I was a bit torn when trying to figure out how to approach this piece.  A reader emailed me about an article in the Huffington Post, and there is so much wrong with it that I felt overwhelmed.  My solution is to focus on a few of the problems that can help illuminate broader points.

There is a small but vocal movement of people who refuse to believe that skin cancer caused by sunlight is a significant health risk.  These people tend to also believe that the risk is being purposely hyped by others, and that our current approach to skin cancer prevention is causing an epidemic of vitamin D deficiency. Leaving aside the seemingly insane denialism regarding sunlight and cancer, there are two broad problems with this article.  The first is pretty bad.

With the summer months upon us I wanted to find out firsthand what exactly the mantra is that dermatologists are telling patients. So I went undercover to several San Francisco dermatologists in order to see if there is legitimate concern about the sun-scare media hype. Are these doctors being sensible or going overboard when it comes to advice on sunscreen use and skin cancer prevention? Is the sky falling with dangerous UV rays or are we being induced into a media panic?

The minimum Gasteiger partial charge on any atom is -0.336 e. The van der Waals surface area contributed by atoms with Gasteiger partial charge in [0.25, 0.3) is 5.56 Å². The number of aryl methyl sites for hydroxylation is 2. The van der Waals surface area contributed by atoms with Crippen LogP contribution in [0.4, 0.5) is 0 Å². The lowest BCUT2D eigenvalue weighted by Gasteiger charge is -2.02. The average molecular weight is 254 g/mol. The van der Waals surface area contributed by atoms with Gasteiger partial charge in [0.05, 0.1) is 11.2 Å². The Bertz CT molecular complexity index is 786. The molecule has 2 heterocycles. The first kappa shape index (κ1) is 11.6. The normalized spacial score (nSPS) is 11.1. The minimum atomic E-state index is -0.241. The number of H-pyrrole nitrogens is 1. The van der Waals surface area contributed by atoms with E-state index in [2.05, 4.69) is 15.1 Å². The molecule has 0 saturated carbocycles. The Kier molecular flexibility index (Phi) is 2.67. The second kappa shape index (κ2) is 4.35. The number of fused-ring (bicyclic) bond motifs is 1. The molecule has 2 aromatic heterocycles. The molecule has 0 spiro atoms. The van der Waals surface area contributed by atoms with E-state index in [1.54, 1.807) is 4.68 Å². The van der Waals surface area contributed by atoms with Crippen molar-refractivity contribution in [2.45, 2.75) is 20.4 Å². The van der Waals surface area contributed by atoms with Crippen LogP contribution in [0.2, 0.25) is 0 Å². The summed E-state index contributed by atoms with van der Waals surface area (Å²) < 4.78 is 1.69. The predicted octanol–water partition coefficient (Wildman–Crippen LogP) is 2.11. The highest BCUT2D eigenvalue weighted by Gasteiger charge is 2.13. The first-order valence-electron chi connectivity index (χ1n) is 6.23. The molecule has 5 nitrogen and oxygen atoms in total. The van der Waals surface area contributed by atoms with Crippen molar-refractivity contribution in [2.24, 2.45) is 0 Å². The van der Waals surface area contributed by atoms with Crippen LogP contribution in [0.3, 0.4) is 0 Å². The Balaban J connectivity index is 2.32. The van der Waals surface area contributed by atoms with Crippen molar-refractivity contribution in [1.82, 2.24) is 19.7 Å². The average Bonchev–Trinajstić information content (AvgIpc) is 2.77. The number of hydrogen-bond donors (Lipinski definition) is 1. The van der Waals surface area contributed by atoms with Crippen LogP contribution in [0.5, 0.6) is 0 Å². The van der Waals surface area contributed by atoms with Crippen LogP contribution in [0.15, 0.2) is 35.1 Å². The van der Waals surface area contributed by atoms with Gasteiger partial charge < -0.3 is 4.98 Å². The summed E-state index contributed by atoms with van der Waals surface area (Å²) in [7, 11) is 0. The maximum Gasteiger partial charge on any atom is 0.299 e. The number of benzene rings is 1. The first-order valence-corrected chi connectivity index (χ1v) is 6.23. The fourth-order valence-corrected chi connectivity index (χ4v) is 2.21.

He goes on to give links to recorded conversations, and prints out partial transcripts.  He does not specify whether or not he received permission to record these conversations, as required by California law.  Whether or not the law requires it, the writer should have disclosed to his readers whether or not he had received permission.  This information is important in interpreting the conversations he reports to us.

The next problem is broader, and deals with physicians’ willingness to lie on behalf of patients.  The author’s presumably-clandestine recordings of his deceptive visits to dermatologists (catching my breath—this is striking and requires a digression.  The act of deceiving these doctors is not only unethical, but can influence the outcome of the visit.  Doctors make the assumption that most patients are interacting with them out of good faith, and are not intentionally deceiving them.) (more…)

Posted in: Science and Medicine

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Reliability of Health Information on the Web

Last week at TAM8 some SBM colleagues (David Gorski, Kimball Atwood, Harriet Hall, Rachel Dunlop) and I gave two workshops on how to find reliable health information on the web. As part of my research for this talk I came across a recent and interesting study that I would like to expand upon further – Quality and Content of Internet-Based Information for Ten Common Orthopaedic Sports Medicine Diagnoses.